- NSAC will retrain all its licensed judges about the 10-8 scoring
- The report came in light of the questionable split draw of Alexa Grasso vs. Valentina Shevchenko rematch
Alexa Grasso and Valentina Shevchenko’s rematch at Noche UFC is being plagued with controversy following a questionable 10-8 scorecard from one of the judges. A recent report states that NSAC (Nevada State Athletic Commission) is planning to hold a refresher training session for all licensed judges about the 10-8 ruling.
NSAC is trying to fix it
With more and more people from the MMA and community buzzing about it, NSAC is now reportedly trying to prevent such matter from happening in the future by retraining judges about the Xs and Os of the 10-8 scoring, per MMA journalist Ariel Helwani.
“Nevada State Athletic Commission will be holding a special 10-8 training session for all licensed judges on Wednesday, I’m told,” Helwani wrote. “Of course, this is in light of Saturday’s scorecard controversy.”
Nevada State Athletic Commission will be holding a special 10-8 training session for all licensed judges on Wednesday, I’m told.
Of course, this is in light of Saturday’s scorecard controversy.
— Ariel Helwani (@arielhelwani) September 19, 2023
The 10-8 score really depends on judgment
For what it’s worth, the Unified Rules of MMA states that a judge should have to observe a wide array of metrics before coming up with a 10-8 score.
In a copy of the unified rules available online, a 10-8 should only be given if any or all of the following instances take place in a round.
“A score of 10–8 does not require a fighter to dominate their opponent for 5 minutes of a round. The score of 10–8 is utilized by the judge when the judge sees verifiable actions on the part of either fighter. Judges shall ALWAYS give a score of 10 – 8 when the judge has established that one fighter has dominated the action of the round, had duration of the domination and also impacted their opponent with either effective strikes or effective grappling maneuvers that have diminished the abilities of their opponent.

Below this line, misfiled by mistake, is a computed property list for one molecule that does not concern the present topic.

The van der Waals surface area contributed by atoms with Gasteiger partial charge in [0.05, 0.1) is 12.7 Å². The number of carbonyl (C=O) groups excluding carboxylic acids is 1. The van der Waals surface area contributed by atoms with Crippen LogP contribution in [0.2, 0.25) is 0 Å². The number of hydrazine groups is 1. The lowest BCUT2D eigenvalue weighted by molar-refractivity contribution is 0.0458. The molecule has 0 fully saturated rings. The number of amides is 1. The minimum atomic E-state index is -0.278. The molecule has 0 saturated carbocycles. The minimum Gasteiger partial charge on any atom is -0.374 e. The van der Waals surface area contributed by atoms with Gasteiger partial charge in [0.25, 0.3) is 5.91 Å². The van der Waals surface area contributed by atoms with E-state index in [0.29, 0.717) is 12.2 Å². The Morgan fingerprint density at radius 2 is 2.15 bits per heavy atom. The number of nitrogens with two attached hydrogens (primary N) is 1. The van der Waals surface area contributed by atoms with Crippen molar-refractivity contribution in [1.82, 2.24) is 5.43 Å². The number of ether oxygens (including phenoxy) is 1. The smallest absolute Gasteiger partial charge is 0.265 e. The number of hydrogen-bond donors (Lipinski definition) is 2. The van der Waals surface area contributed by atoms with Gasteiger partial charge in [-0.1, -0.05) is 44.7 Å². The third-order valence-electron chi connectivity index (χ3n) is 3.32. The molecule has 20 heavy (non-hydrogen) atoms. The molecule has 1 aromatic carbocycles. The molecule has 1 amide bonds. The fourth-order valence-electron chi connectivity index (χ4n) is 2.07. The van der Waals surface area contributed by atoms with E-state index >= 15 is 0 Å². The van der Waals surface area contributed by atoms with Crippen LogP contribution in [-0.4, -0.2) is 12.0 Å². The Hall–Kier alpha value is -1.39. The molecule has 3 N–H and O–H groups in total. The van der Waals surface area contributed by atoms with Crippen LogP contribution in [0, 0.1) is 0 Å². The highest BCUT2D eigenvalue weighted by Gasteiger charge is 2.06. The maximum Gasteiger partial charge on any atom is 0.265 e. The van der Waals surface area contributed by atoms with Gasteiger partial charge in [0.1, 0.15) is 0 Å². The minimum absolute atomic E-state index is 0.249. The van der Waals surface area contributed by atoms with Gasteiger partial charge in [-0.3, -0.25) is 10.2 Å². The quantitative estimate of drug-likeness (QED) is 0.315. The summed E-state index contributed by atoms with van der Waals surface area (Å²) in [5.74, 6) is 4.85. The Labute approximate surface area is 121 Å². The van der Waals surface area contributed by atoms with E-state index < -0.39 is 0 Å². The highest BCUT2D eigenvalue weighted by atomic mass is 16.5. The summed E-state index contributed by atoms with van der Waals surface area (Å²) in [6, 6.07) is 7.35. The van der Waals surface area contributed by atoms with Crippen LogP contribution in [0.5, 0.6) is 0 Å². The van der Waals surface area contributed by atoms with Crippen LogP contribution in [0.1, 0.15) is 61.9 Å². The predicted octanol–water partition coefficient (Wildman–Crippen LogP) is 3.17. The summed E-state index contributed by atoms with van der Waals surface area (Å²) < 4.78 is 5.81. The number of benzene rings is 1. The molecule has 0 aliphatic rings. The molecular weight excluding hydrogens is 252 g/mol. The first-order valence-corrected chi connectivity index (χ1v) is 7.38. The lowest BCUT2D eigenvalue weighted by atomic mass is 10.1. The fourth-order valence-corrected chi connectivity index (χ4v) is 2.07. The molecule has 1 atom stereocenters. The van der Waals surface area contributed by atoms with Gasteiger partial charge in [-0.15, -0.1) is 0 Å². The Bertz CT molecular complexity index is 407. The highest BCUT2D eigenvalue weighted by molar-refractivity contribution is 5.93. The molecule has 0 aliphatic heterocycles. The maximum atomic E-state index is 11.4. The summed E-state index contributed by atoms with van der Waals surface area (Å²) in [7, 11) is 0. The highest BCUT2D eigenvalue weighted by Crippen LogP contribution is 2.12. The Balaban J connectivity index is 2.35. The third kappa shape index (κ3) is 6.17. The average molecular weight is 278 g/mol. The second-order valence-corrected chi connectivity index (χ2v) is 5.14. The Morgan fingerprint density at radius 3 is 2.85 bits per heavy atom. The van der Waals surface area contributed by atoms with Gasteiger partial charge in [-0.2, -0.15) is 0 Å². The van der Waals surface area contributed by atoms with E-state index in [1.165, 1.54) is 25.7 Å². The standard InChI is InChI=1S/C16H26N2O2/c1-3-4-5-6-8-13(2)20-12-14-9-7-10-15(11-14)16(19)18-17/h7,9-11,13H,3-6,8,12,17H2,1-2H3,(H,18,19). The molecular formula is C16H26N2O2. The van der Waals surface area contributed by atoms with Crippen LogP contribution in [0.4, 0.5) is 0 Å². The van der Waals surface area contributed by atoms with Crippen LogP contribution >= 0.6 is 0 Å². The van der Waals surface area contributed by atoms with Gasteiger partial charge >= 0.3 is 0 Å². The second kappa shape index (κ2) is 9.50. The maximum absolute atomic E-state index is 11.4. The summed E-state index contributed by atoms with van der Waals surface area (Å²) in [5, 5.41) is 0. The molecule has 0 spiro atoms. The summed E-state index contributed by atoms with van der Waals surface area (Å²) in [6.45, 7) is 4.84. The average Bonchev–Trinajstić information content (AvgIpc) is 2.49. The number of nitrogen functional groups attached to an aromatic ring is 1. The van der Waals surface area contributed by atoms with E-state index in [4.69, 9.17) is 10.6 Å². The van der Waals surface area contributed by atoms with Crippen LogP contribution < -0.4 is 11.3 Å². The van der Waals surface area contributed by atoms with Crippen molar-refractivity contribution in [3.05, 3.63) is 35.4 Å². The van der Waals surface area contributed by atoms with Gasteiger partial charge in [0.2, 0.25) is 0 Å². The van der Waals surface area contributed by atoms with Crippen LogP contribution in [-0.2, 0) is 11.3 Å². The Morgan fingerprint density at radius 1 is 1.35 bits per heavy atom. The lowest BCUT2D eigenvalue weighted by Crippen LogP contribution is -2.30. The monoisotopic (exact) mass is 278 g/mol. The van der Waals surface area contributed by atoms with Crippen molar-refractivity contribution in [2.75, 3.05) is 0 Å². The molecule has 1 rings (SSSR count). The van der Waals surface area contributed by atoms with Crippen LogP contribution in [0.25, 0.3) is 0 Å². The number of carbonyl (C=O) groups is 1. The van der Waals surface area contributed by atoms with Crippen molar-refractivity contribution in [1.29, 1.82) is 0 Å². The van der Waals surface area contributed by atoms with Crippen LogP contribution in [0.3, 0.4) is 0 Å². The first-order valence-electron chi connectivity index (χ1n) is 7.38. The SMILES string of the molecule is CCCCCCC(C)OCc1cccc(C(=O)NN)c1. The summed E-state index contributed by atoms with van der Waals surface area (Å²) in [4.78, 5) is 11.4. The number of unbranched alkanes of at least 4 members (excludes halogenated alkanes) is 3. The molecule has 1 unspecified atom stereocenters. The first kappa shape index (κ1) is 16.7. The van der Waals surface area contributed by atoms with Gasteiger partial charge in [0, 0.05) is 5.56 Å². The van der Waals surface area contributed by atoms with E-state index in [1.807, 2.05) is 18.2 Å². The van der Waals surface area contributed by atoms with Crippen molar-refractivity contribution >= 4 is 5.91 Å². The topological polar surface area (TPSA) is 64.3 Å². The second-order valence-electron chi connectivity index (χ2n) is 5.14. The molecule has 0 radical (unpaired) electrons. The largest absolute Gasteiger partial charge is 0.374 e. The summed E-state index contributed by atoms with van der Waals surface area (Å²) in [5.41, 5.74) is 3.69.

“Judges must CONSIDER giving the score of 10–8 when a fighter shows dominance in the round even though no impactful scoring against the opponent was achieved. MMA is an offensive based sport. No scoring is given for defensive maneuvers. Using smart, tactically sound defensive maneuvers allows the fighter to stay in the fight and to be competitive. Dominance of a round can be seen in striking when the losing fighter continually attempts to defend, with no counters or reaction taken when openings present themselves. Dominance in the grappling phase can be seen by fighters taking DOMINANT POSITIONS in the fight and utilizing those positions to attempt fight ending submissions or attacks. If a fighter has little to no offensive output during a 5 minute round, it should be normal for the judge to consider awarding the losing fighter 8 points instead of 9.
“Judges must CONSIDER giving the score of 10–8 when a fighter IMPACTS their opponent significantly in a round even though they do not dominate the action. Effectiveness in striking or grappling which leads to a diminishing of a fighter’s energy, confidence, abilities and spirit. All of these come as a direct result of negative impact. When a fighter is hurt with strikes, showing a lack of control or ability, these can be defining moments in the fight. If a judge sees that a fighter has been significantly damaged in the round the judge should CONSIDER the score of 10–8.”
At this point, NSAC has yet to make any announcement about the 10-8 scorecard that resulted in a split draw in the Grasso vs. Shevchenko II. The commission also hasn’t overturned anything yet about the result.
After the fight, Shevchenko voiced her disappointment over the 10-8 scorecard. Grasso, meanwhile, is not bothered by it and insists that she’s down for a trilogy fight or a showdown against a new challenger.